Two weeks ago, I posted about my geocaching tool kit; these are tools that I take with me to actually FIND and RETRIEVE the cache. I got so many comments on that post about what people have in their kits, I though I’d better do a follow-up article!
To Retrieve The Cache
- Walking stick. This is a must for Arizona where all manner of creatures (usually that bite, sting, are poisonous or all three!) like to live around caches. So a walking stick is perfect for jamming into a likely crevasse or flipping over rocks.
- Gloves. My garden gloves do double duty in my caching kit. This is nice when I’ve got my fingernails painted a la filming for The Outdoor Princess Productions. Or when locating the cache requires me to move plants with thorns.
- Small mirror. I finally got tired of sticking my head under cattle guards looking for micros! Now, I just angle the mirror under so I can see BEFORE I stick my head into anything!
- Needle nose pliers. For when you can SEE the cache, but you can’t get your fingers in there! Pliers are tough and portable!
- Forceps. Yep, I carry BOTH. Sometimes the pliers are too big to extract the log sheet from a nano. And the forceps can be too delicate for leveraging a good-sized cache container out of the hiding spot.
- Flashlight. Sometimes shining a light into a likely spot will show the cache reflecting back at you. And sometimes it shows the eyes of whatever critter is living in the hole!
- Magnet on a string. Sometimes, you can fish a cache out with that! Just make sure the magnet is tied on tight! (Thanks to GC Addicted)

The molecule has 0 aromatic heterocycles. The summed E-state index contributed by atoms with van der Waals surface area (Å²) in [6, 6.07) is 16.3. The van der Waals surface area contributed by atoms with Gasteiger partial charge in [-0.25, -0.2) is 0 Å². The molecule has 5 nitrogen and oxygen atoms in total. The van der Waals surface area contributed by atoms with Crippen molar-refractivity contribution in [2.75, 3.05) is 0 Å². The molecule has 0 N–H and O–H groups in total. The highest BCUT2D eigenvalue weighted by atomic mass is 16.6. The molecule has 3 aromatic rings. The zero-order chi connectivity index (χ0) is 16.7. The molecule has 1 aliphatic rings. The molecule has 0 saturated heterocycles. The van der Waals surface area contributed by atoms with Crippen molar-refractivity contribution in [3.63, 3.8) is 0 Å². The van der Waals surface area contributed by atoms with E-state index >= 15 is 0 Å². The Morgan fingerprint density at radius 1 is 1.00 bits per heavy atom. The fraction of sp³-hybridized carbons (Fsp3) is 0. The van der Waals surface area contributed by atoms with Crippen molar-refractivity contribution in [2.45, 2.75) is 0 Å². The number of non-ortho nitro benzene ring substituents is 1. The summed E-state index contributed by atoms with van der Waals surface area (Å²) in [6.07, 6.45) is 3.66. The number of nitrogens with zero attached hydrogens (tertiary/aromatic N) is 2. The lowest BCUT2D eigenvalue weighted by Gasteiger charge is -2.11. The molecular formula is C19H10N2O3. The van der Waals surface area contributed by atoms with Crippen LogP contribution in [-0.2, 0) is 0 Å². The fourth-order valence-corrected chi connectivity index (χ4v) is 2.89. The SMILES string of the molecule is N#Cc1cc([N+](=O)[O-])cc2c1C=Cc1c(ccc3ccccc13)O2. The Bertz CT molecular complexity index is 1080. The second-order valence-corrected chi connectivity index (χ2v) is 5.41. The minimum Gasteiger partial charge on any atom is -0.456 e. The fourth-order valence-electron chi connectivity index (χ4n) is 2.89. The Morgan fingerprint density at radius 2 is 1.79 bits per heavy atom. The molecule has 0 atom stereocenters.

You might also want to consider:
- A metal coat hanger with a hook bent into the end.
- A fishing hook on a string. (Not sure I recommend this because of how easy it is to get caught on the barb, but it was suggested several time!)
- Bug Spray
- Sun Glasses
- Safety glasses were suggested by james.bednar. He pointed out that trees (branches, thorns, and leaves) can REALLY damage and eye when you run into it. I never would have thought of this since I’m ALWAYS wearing glasses.
- Extra batteries for the GPS
- Quality road atlas (make sure it is a GOOD one that shows back roads, not just the main highways!)
- First aid kit
- Poison oak/ivy spray (suggested by Garrett.) Neither is much of a problem in Arizona so I’d never even THOUGHT about it!
- Hand sanitizer
- Plenty of water and snacks
- Hiking boots or good shoes
Kim Scornavacco posted such a good comment that I think it needs to be repeated in its entirety:
I always carry a bandana with me. I can cover my head to ward off the heat, I dunk it in cold water and tie it around my neck to keep cool, I wrap it around my mouth and nose in cold weather, I have used it as a band-aid, used it to clean off mud and in an emergency, you can use it as a sling.
Here are some other items that I typically carry in my car:
- Emergency poncho
- Emergency space blanket
- LOTS of paper towel
- Cell phone charger
Several people commented on also bringing extra log sheets and plastic baggies to caches. I LOVE the idea of people doing impromptu cache maintenance and just helping out the owner. I have several caches that are hours away from my house so it isn’t really feasible for me to trot over there after work to replace a log book!
Other items suggested were:
- Pen AND a pencil
- Duct tape (always handy)
One of the biggest issues I’ve always had with a list like this is that if I carried EVERYTHING my pack would be so heavy I could hardly walk! I recommend that you take notes (mental or otherwise) about what YOU decide YOU can’t live without.
On my “Can’t Go Caching Without It” list?
My camera and tripod!
Readers Weigh In:
- I’ve been thinking about making up a printable .pdf checklist of supplies. Do you think that would help ne w cachers get started on the right foot?